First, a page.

Elizabeth Huston: We talk the most about the audience experience. How do you create a 14-hour-long event that can be enjoyed by both fanatical music enthusiasts and non-musicians who may have never heard contemporary music? We are shaping an environment that accounts for every entry point and perspective, making sure that no one feels like this was not built for them. This piece is especially easy to do this for since Stockhausen creates an incredible story with this work.

FringeArts: What have you worked on most in fine-tuning KLANG?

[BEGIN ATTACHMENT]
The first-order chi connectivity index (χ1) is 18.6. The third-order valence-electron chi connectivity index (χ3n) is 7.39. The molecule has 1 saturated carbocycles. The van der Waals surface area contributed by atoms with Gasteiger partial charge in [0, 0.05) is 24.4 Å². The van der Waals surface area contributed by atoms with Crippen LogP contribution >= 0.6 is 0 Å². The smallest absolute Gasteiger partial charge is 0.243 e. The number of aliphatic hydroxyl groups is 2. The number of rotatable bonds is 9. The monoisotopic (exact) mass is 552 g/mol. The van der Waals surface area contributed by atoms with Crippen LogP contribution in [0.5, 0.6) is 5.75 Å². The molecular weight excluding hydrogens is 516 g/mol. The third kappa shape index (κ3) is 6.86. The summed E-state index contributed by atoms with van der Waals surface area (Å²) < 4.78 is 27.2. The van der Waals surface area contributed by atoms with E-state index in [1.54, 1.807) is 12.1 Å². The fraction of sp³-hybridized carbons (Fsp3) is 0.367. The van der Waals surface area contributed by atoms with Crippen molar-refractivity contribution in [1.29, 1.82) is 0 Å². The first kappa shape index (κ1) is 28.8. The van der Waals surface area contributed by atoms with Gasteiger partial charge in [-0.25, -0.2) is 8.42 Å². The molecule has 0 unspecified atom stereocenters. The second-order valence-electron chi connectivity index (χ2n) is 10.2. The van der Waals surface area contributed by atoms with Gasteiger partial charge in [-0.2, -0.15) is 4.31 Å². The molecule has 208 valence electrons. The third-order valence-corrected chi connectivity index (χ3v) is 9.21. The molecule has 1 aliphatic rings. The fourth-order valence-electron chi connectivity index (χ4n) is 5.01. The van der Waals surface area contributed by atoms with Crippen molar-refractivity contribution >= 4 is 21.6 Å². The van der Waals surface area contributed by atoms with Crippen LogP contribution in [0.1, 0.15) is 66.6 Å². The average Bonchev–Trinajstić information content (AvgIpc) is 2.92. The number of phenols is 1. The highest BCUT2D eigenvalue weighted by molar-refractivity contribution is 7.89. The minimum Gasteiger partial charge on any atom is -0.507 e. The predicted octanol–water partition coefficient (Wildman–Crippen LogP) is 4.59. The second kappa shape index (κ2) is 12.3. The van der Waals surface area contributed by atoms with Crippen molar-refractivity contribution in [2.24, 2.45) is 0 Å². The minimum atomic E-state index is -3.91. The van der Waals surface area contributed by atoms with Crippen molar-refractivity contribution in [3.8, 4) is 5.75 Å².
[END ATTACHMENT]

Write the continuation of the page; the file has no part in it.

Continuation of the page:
Elizabeth Huston: The most work is certainly coming from the performers themselves. These pieces are monstrously difficult and virtuosic. We have been rehearsing since August, and they will need all the time they can get. The most difficult thing about performing KLANG is that there isn’t much room for error, these pieces are very particular and need to be performed at the highest level to communicate effectively. Luckily Philadelphia has some of the finest performers in the nation and we can certainly do KLANG justice.


Stockhausen’s KLANG
Analog Arts & Elizabeth Huston

April 7-8

140 N. Columbus Boulevard

$40 for One Day Pass
$75 for Two Day Pass
$25 for KLANG Up Close (10am – 1pm), Modular KLANG (1pm – 4pm), and KLANG Immersion (4pm – 7pm)
$30 for KLANG in Concert (7pm – 12am)


Interview by Josh McIlvain, November 2017.
Introduction by Hugh Wilikofsky